Photo by Marla Carlton
I do not like technology. Actually, I do. I always have, but I am really torn with regard to the amount of technology that should be made available to my children. I have taken a lot of steps to simplify our life but we still have a long way to go. For me, simplifying includes less devices, more books, less movies, more board games- yet I sit on my computer or my iPhone for 90% of my day.
My children like board games and family game night (Sundays). They like Legos and making rubber band bracelets. They like charades and riding their bikes. They like wrestling and playing hide and seek. But they LOVE, with a capital L-O-V-E, their devices. They watch movies on them, they play games, they take photos, they make movies, they “Facetime”, they watch You Tube, they are always “connected.”
Instagram is their favorite. Probably because it’s the only social sharing app I allow them to use. They love taking photos of everything under the sun and then posting them for all the world to see. Well, not all the world. Their accounts are private, so they share with kids they know, from school, from the neighborhood, family friends, family. I admit it, I like instagram too. I like the simplicity of it. Posting photos, liking photos.
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Here’s the rub. Since joining Instagram at 7 years old, they not only want to share every experience they have, but they also want to check how many followers they have, how many people liked their photo, what comments were made, etc. Hmm. Bad idea for me to let them have Instagram.
When I gave them access to iPods, iPads and iPhones, I was thinking about the safety aspect, translation— they can always reach me in an emergency if they have a phone. (Only my older son has an iPhone, a gift for his 10th birthday. My younger ones have iPad minis, gifts for Christmas.) I was also thinking about the photography/creative aspect. You know, the fabulous built in camera, cool creative apps, etc. And, of course, there is the keeping up with technology thing. How cool, that with one device, they have a phone (iPads have Facetime), and a camera. How cool that they like to take photos of things they see and experience. How cool that they know how to edit, crop and add captions to photos at 7 years old. Right?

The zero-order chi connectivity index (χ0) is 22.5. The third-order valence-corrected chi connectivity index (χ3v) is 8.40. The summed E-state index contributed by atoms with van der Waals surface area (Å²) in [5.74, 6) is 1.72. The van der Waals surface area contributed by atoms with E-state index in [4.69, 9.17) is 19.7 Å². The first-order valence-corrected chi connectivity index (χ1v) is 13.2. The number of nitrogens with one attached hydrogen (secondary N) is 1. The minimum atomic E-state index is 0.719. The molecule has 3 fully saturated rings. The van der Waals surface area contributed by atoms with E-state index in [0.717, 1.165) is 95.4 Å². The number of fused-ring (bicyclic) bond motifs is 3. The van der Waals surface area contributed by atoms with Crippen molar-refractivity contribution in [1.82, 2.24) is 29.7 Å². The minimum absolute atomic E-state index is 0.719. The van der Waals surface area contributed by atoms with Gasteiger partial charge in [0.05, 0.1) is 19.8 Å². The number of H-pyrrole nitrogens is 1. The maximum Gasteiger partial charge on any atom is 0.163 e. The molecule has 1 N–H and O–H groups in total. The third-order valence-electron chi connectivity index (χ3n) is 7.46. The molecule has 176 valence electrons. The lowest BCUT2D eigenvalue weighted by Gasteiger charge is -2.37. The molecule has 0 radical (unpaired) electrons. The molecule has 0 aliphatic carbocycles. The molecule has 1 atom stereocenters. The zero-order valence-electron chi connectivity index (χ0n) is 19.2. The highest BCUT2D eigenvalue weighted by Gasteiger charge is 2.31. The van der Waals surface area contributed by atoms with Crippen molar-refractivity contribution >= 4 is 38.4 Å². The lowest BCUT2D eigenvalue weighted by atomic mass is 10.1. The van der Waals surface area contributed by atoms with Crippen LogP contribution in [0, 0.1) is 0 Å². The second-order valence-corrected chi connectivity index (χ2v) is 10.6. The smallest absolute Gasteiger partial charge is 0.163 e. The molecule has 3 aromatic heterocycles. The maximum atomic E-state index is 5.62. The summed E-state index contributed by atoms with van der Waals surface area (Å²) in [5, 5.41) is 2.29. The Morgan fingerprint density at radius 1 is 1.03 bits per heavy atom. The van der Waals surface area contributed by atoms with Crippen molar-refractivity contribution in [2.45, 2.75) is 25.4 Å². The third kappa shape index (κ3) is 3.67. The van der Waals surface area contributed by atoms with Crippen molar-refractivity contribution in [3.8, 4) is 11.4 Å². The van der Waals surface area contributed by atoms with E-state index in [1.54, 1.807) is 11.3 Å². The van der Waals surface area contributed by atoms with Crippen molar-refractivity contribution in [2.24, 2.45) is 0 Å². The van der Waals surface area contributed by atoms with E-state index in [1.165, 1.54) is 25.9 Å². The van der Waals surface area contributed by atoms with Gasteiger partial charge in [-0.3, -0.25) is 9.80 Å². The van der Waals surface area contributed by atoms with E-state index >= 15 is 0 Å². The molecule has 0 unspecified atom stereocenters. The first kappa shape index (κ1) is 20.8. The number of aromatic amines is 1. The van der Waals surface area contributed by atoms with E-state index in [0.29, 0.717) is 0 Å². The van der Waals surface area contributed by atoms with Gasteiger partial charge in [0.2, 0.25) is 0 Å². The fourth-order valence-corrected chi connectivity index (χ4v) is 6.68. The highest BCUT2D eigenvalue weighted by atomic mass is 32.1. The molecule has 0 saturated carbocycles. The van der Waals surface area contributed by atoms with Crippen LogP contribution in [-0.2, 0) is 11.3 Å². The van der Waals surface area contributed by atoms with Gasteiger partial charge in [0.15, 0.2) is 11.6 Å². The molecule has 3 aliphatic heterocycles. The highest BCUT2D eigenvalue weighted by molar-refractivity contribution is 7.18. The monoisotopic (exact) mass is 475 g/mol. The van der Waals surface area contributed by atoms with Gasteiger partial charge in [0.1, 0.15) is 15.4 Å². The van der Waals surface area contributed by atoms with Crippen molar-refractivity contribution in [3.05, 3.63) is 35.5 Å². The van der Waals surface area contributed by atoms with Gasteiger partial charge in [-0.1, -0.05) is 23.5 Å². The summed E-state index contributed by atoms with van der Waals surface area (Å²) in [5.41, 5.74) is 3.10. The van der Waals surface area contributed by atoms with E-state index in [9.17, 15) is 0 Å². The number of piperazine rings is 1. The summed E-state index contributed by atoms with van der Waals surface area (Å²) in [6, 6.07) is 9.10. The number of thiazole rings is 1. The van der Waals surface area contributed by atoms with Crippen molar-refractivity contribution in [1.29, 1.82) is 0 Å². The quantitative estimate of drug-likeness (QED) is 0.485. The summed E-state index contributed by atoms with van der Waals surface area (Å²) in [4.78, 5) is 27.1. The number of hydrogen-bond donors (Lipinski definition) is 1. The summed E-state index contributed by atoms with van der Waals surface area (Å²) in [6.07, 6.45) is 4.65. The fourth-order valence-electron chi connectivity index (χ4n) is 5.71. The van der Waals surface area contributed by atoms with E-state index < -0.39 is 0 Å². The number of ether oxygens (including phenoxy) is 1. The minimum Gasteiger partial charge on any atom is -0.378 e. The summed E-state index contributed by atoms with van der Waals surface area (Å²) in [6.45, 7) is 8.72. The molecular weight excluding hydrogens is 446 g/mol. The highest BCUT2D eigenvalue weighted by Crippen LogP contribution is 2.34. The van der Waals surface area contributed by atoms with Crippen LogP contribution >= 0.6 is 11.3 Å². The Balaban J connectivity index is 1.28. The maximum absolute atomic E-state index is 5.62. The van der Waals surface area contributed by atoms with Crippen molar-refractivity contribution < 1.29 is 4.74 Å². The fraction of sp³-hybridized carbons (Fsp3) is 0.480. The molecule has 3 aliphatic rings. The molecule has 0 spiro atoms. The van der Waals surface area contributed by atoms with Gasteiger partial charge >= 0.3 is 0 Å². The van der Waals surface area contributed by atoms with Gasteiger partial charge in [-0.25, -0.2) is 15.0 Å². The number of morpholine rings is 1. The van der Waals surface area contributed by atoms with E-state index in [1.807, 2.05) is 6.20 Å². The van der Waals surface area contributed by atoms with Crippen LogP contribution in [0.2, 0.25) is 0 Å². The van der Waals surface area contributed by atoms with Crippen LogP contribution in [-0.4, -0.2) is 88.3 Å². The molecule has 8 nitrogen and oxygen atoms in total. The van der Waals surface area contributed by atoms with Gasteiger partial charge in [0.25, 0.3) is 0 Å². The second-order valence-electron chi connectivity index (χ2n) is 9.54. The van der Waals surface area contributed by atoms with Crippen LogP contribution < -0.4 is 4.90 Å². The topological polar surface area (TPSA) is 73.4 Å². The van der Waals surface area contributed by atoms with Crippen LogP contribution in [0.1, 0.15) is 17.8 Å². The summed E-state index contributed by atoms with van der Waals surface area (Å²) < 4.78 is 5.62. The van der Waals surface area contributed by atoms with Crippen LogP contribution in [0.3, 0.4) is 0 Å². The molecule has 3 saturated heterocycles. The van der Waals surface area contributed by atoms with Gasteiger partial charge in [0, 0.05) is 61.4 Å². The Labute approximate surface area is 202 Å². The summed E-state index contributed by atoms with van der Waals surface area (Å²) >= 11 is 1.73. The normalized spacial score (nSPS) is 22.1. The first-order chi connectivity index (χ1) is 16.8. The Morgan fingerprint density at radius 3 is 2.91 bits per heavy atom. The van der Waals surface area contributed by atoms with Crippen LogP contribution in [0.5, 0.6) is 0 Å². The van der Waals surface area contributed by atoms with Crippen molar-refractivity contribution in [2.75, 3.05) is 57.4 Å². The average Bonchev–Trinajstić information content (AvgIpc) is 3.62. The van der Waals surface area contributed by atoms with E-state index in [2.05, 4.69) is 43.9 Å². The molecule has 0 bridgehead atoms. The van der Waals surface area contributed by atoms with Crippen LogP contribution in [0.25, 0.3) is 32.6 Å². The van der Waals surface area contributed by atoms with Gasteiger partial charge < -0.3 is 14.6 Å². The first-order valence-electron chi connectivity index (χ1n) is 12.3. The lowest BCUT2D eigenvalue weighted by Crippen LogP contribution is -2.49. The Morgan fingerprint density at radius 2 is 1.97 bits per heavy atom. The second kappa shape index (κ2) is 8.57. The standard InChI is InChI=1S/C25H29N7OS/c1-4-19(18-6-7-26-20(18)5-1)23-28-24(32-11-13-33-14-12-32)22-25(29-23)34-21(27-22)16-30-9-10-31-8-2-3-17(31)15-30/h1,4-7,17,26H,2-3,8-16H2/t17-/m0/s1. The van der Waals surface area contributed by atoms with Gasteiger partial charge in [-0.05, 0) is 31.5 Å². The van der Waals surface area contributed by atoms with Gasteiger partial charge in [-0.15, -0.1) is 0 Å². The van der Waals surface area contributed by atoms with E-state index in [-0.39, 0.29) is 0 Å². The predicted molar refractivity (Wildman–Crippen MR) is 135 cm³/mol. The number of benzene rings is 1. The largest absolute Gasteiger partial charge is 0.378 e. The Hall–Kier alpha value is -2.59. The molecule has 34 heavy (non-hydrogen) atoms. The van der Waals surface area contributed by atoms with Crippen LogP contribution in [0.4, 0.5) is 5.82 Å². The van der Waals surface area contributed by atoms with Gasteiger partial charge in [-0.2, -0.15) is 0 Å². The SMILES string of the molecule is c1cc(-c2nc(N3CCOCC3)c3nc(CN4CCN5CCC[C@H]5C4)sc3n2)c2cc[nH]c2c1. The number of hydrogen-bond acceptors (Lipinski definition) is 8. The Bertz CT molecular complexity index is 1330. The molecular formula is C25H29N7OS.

Cut to Spring Break a couple of weeks ago. We drove to Northern California to visit my family. The drive was fabulous, as my technology savvy car has built in WIFI. I am my own mobile hot spot. Yes, that’s right. The kids love it! I listened to music, they watched nonstop “Disney” shows. My older son, Maximilian (11) took a few photos now and then when he removed his hoodie from over his body to look out. He was covered with his hoodie for most of the drive to block out the glare on his iPad. I was thankful for their devices on the 6 hour drive but once we arrived, I wanted them to put them down. They did. They know how I am about being on devices for too long. During the drive we even took a break and did these silly cards I keep in my car. Cards that prompt creative thinking by asking questions.